Unlike in the US, where the President nominates members to fill judicial openings and the Senate confirms, in Israel the appointments are made by a majority of the judicial selection committee. The Committee has nine members: three judges, two members of Israel's bar association, two members of the government, and two members of the Knesset. Historically, the judges have been able to veto choices even if they were in the minority.
In the case of Gavison, the three judges plus MK Avraham Shochat (Labor) and a member of the Bar oppose her confirmation. That's a majority and will make it very unlikely that she'll sit on the Court.
The opposition stems from her statements about the role of the court in a democracy (i.e., separation of powers). She has crazy fanatic beliefs like the courts shouldn't dictate policy over the will of the majority. Since, as Robert Bork once said, Israel's SC is the most activist court in the world, Barak does not want judges who oppose that ideology.
"Since the creation of the Supreme Court, we have never asked candidates for their opinion on the role of court. These are things that a judge learns, internalizes and defines in the process."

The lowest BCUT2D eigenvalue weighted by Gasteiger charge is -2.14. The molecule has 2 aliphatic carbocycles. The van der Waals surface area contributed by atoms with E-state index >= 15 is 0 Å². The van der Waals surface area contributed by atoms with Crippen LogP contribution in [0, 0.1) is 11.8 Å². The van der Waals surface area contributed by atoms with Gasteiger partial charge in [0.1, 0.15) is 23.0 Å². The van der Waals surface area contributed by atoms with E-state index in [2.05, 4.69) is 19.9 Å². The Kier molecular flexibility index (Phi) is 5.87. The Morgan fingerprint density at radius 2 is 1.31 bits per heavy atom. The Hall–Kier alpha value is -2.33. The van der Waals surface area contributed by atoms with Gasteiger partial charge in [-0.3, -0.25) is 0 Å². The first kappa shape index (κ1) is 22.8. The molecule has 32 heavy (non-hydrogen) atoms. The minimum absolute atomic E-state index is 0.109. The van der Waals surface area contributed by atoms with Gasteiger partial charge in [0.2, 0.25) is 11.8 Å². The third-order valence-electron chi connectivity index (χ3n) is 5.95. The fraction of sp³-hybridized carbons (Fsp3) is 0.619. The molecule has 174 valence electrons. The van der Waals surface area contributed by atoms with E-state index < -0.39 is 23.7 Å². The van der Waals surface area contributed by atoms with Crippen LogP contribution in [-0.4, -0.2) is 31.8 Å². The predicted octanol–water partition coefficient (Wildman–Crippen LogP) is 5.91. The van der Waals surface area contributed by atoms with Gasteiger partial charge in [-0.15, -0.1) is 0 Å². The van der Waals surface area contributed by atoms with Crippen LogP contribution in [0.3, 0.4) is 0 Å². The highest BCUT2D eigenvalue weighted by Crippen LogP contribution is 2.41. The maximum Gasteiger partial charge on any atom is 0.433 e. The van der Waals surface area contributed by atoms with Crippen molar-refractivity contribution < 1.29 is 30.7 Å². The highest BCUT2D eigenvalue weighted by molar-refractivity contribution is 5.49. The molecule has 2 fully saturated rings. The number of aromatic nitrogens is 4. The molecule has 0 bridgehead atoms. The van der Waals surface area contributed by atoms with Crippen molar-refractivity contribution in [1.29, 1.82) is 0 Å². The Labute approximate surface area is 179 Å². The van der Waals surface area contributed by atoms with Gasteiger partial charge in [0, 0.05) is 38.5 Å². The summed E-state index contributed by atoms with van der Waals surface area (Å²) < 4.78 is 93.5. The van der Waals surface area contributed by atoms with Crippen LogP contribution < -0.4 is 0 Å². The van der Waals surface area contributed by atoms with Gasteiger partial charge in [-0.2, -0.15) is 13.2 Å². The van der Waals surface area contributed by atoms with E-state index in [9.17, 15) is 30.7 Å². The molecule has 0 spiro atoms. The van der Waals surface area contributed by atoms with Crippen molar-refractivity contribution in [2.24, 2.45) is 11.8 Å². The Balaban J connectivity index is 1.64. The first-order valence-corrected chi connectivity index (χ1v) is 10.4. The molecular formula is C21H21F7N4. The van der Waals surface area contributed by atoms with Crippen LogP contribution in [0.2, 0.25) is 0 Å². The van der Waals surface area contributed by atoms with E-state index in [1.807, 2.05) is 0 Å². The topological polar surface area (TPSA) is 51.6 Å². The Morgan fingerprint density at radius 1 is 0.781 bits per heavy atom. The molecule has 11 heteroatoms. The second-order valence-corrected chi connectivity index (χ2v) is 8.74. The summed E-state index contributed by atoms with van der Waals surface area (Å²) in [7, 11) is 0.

That's retarded. Judges are not supposed to understand their role before they get on the Court? What does that mean? That's like saying pitchers aren't supposed to understand the rules before they start playing the game. If rules exist in the legal world, and some of those rules deal with the boundaries of the court's power, then a judge must have a position on what those rules are before she sits on the court. How can she decide a case that involves striking down a legislative act without understanding what her job is supposed to be?
This whole opposition is a pretext. And the scary thing is the farce is not designed to keep a right-winger off the court; Gavison is no such thing. They refuse to confirm her because she wants to limit the court's power so it cannot protect democracy from itself.